Albert Wilson Back to his former Speedy Self? | Page 9 | FinHeaven - Miami Dolphins Forums

Albert Wilson Back to his former Speedy Self?

SCOTTY

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If Wilson is 100% healthy, he’s better then grant, Bowden, Williams , hurns, etc. WR group of Parker, fuller, waddle and Wilson. That’s one hell of a wr grp if healthy.
I can't wait to see Tua with and empty back field choosing between Parker, Fuller, Waddle, Wilson or Gesicki
 

Mach2

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If Wilson is 100% healthy, he’s better then grant, Bowden, Williams , hurns, etc. WR group of Parker, fuller, waddle and Wilson. That’s one hell of a wr grp if healthy.
That's some serious, field stretching speed, for sure.

I do want to have some size at the position as well for RZ purposes, though MG mitigates that issue .
 

SCOTTY

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If we're going empty sets, the line needs to be a lot better.

I like the idea.
I'm going into the season with confidence in:

Jackson Kindley Skura Hunt Eich

I believe year two for our Big3 will show marked development. Skura can anchor the line. I think Eich will do well enough out of the gate to make that line up potent.
 

Ray R

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People put to much credence in IQ tests. It really is nothing more then a reading comprehension test.

I know, I tested 146 in High School and was in the bottom 25% of my class, and that was with my holding back. We were told this test would identify areas we would do well in and I knew I was not going to allow myself to be categorized as an accountant or a clerk or a lawyer (rebelling against my dad). If any question looked like it favored any of those occupations I picked the most contrary answer possible.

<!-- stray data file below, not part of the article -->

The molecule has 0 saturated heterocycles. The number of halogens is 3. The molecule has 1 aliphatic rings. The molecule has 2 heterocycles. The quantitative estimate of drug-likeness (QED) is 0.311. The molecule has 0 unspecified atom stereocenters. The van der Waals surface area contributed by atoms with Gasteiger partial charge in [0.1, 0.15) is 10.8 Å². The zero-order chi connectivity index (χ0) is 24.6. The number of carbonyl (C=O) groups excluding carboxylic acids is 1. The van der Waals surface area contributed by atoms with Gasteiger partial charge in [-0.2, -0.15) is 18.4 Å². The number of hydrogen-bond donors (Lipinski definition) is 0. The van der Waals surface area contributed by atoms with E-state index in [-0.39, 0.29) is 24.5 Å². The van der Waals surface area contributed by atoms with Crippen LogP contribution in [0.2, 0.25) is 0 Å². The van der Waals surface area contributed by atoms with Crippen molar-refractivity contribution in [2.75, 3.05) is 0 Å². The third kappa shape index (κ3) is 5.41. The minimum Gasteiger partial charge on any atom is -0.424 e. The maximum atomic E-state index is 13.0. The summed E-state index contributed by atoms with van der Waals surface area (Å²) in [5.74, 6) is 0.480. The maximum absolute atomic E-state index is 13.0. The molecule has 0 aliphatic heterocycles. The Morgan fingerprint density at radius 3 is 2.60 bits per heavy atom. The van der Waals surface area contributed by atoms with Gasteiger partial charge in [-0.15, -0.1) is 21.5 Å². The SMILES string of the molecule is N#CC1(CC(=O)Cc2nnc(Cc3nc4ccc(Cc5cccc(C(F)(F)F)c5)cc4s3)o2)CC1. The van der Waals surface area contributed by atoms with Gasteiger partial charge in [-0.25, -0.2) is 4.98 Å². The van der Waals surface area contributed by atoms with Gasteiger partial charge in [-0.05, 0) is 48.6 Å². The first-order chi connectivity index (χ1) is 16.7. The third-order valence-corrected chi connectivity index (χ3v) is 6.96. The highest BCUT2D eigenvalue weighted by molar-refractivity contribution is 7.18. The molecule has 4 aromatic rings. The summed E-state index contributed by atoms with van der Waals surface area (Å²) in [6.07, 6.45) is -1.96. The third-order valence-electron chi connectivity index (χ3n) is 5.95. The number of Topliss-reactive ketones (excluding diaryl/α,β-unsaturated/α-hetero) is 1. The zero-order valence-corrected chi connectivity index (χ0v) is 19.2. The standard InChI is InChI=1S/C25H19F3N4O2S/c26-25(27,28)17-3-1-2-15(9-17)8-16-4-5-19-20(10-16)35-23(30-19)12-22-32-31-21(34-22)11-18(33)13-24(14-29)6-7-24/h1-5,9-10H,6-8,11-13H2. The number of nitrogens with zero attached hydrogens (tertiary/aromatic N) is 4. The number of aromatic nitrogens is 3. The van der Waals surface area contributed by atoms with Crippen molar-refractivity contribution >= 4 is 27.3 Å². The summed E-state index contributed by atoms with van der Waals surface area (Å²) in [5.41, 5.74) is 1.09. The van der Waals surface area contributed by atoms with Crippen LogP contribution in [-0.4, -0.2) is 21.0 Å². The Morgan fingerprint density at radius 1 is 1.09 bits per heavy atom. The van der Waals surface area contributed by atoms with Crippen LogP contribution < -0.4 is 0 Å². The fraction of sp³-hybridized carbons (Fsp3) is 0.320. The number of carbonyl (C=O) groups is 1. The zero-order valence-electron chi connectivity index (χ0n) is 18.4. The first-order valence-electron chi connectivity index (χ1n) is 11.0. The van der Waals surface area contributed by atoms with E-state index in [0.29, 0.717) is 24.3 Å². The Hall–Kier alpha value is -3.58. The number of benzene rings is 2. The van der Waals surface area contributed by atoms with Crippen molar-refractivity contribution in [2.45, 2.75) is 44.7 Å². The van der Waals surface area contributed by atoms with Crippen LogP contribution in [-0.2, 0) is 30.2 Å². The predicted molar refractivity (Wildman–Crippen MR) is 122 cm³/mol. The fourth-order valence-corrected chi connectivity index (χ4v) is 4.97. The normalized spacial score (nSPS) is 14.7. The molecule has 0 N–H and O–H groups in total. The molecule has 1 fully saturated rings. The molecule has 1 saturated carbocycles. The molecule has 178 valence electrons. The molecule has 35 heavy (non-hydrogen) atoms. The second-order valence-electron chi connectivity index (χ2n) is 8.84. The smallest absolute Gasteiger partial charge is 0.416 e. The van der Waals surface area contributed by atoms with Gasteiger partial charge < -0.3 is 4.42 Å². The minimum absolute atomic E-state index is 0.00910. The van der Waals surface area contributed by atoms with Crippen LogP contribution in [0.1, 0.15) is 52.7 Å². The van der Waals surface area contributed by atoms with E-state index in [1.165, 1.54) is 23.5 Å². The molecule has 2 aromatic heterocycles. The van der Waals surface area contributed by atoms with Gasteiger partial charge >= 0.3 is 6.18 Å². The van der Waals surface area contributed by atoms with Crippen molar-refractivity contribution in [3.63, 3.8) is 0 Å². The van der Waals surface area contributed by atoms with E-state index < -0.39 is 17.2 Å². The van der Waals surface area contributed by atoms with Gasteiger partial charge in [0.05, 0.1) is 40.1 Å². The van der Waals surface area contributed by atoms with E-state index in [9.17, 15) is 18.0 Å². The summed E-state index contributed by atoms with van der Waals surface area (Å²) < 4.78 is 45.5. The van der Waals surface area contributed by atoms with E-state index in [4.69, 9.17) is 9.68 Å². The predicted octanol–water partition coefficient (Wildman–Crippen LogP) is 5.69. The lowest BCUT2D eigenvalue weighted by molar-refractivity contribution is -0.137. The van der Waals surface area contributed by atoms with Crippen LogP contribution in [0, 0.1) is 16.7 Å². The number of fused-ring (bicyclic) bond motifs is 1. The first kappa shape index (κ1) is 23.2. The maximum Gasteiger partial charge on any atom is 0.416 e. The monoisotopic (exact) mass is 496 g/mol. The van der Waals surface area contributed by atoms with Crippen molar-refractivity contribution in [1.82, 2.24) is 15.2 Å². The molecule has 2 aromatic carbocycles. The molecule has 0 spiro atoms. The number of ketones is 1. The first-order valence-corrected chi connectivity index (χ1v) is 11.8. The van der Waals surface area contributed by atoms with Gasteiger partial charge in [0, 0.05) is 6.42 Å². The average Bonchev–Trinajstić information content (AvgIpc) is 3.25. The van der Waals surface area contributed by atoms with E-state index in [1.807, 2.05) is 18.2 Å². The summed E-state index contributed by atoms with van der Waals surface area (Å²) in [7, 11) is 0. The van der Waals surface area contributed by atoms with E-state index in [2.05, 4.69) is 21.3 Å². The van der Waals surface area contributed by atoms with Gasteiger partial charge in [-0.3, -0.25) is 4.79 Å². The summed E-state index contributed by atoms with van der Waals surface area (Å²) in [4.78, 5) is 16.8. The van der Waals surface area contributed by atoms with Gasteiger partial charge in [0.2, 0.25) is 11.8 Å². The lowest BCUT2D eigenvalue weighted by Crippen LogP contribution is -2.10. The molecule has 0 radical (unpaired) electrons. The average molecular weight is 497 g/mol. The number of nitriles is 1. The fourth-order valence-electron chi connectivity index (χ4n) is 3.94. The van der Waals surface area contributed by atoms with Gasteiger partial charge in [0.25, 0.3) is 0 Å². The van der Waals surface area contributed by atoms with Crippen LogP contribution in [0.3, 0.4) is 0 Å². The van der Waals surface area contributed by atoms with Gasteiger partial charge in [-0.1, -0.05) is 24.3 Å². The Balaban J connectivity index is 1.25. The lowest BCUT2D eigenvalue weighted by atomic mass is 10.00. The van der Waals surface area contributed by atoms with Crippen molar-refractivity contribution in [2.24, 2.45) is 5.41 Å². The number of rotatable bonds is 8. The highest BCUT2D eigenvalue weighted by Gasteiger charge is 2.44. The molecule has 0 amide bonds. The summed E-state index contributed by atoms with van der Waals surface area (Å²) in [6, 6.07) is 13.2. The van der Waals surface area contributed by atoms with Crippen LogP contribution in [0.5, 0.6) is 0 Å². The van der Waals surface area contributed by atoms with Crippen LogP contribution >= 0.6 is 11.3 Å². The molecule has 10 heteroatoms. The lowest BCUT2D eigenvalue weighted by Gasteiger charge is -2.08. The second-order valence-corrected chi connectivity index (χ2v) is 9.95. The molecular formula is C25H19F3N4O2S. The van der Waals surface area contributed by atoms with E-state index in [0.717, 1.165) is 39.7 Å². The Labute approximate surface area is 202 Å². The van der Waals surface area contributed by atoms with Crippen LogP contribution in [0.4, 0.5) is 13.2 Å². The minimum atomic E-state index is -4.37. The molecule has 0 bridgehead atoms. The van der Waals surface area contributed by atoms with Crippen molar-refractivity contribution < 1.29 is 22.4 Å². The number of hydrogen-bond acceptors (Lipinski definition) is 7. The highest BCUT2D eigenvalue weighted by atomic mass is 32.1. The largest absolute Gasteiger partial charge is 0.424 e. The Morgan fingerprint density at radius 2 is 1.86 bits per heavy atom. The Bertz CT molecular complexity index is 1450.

A year later, dad had me tested by a private psychologist. He wasn't allowed to tell me the results but mumbled to himself that I was in the top 2% of every category. By my reckoning, that meant I was probably in the low to mid 150's which was typical for many in my family. Dad had scored a perfect score on the general testing that was done in by military prior to WWII. They made him take it two more times and he got 2 more perfect scores, So they sent him off to Officers Candidate school.

When I got out of the service, I went to work for IBM as a field service engineer. They used an honest to God intelligence test. It consisted of sixty questions, mostly on the order of "if 12" disc spins at 60 cps and a smaller, 3" disk, on the same axle is driving a belt, how fast is the belt going?". Well I tried my best and finished 59 of the 60 questions in the allotted time.